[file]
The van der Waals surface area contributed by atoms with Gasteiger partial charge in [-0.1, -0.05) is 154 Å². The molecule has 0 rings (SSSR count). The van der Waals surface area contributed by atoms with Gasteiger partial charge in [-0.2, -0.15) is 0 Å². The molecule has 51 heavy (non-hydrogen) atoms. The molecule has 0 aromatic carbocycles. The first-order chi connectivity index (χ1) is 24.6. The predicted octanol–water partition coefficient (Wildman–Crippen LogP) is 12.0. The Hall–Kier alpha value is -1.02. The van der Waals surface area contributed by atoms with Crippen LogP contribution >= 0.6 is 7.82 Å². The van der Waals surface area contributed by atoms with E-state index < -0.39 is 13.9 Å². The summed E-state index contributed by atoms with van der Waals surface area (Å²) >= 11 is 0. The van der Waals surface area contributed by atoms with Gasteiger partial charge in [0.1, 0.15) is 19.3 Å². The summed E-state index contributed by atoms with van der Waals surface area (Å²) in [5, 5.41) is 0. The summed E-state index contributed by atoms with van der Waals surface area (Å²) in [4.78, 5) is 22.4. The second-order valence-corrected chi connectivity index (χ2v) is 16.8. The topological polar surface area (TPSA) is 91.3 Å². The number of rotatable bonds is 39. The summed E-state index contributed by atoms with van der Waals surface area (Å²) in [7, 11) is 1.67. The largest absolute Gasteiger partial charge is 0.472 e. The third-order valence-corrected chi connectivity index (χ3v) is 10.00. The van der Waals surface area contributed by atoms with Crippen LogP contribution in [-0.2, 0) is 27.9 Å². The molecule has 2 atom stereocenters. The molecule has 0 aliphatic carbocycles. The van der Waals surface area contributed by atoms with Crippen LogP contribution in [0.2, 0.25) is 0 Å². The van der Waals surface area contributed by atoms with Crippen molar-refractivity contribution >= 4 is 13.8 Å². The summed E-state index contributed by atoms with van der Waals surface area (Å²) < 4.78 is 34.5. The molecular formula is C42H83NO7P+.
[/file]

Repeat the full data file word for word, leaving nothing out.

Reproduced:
The van der Waals surface area contributed by atoms with Gasteiger partial charge in [-0.1, -0.05) is 154 Å². The molecule has 0 rings (SSSR count). The van der Waals surface area contributed by atoms with Gasteiger partial charge in [-0.2, -0.15) is 0 Å². The molecule has 51 heavy (non-hydrogen) atoms. The molecule has 0 aromatic carbocycles. The first-order chi connectivity index (χ1) is 24.6. The predicted octanol–water partition coefficient (Wildman–Crippen LogP) is 12.0. The Hall–Kier alpha value is -1.02. The van der Waals surface area contributed by atoms with Crippen LogP contribution >= 0.6 is 7.82 Å². The van der Waals surface area contributed by atoms with E-state index < -0.39 is 13.9 Å². The summed E-state index contributed by atoms with van der Waals surface area (Å²) >= 11 is 0. The van der Waals surface area contributed by atoms with Gasteiger partial charge in [0.1, 0.15) is 19.3 Å². The summed E-state index contributed by atoms with van der Waals surface area (Å²) in [5, 5.41) is 0. The summed E-state index contributed by atoms with van der Waals surface area (Å²) in [4.78, 5) is 22.4. The second-order valence-corrected chi connectivity index (χ2v) is 16.8. The topological polar surface area (TPSA) is 91.3 Å². The number of rotatable bonds is 39. The summed E-state index contributed by atoms with van der Waals surface area (Å²) in [7, 11) is 1.67. The largest absolute Gasteiger partial charge is 0.472 e. The third-order valence-corrected chi connectivity index (χ3v) is 10.00. The van der Waals surface area contributed by atoms with Crippen LogP contribution in [-0.2, 0) is 27.9 Å². The molecule has 2 atom stereocenters. The molecule has 0 aliphatic carbocycles. The van der Waals surface area contributed by atoms with Crippen LogP contribution in [0.2, 0.25) is 0 Å². The van der Waals surface area contributed by atoms with Crippen molar-refractivity contribution >= 4 is 13.8 Å². The summed E-state index contributed by atoms with van der Waals surface area (Å²) < 4.78 is 34.5. The molecular formula is C42H83NO7P+.